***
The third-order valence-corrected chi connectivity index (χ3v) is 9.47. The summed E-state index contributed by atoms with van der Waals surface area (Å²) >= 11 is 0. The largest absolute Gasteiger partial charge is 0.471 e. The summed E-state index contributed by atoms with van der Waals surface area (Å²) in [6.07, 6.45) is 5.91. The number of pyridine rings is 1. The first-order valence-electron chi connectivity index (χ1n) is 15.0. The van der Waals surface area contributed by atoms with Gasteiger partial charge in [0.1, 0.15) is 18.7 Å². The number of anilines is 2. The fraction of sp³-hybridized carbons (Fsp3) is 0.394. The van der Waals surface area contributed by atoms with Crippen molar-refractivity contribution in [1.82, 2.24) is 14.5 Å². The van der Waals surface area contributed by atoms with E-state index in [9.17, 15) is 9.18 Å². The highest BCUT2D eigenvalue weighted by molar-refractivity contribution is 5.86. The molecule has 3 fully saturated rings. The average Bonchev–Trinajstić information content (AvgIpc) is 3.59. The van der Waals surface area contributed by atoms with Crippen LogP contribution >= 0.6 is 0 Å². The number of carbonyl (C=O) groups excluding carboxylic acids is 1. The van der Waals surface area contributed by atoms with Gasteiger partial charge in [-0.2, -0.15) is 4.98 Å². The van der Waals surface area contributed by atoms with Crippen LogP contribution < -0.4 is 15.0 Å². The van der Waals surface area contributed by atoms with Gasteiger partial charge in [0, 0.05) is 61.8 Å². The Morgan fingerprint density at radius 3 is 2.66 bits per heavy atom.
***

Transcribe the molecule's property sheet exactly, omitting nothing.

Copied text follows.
The third-order valence-corrected chi connectivity index (χ3v) is 9.47. The summed E-state index contributed by atoms with van der Waals surface area (Å²) >= 11 is 0. The largest absolute Gasteiger partial charge is 0.471 e. The summed E-state index contributed by atoms with van der Waals surface area (Å²) in [6.07, 6.45) is 5.91. The number of pyridine rings is 1. The first-order valence-electron chi connectivity index (χ1n) is 15.0. The van der Waals surface area contributed by atoms with Gasteiger partial charge in [0.1, 0.15) is 18.7 Å². The number of anilines is 2. The fraction of sp³-hybridized carbons (Fsp3) is 0.394. The van der Waals surface area contributed by atoms with Crippen molar-refractivity contribution in [1.82, 2.24) is 14.5 Å². The van der Waals surface area contributed by atoms with E-state index in [9.17, 15) is 9.18 Å². The highest BCUT2D eigenvalue weighted by molar-refractivity contribution is 5.86. The molecule has 3 fully saturated rings. The average Bonchev–Trinajstić information content (AvgIpc) is 3.59. The van der Waals surface area contributed by atoms with Crippen LogP contribution >= 0.6 is 0 Å². The number of carbonyl (C=O) groups excluding carboxylic acids is 1. The van der Waals surface area contributed by atoms with Gasteiger partial charge in [-0.2, -0.15) is 4.98 Å². The van der Waals surface area contributed by atoms with Crippen LogP contribution < -0.4 is 15.0 Å². The van der Waals surface area contributed by atoms with Gasteiger partial charge in [0, 0.05) is 61.8 Å². The Morgan fingerprint density at radius 3 is 2.66 bits per heavy atom.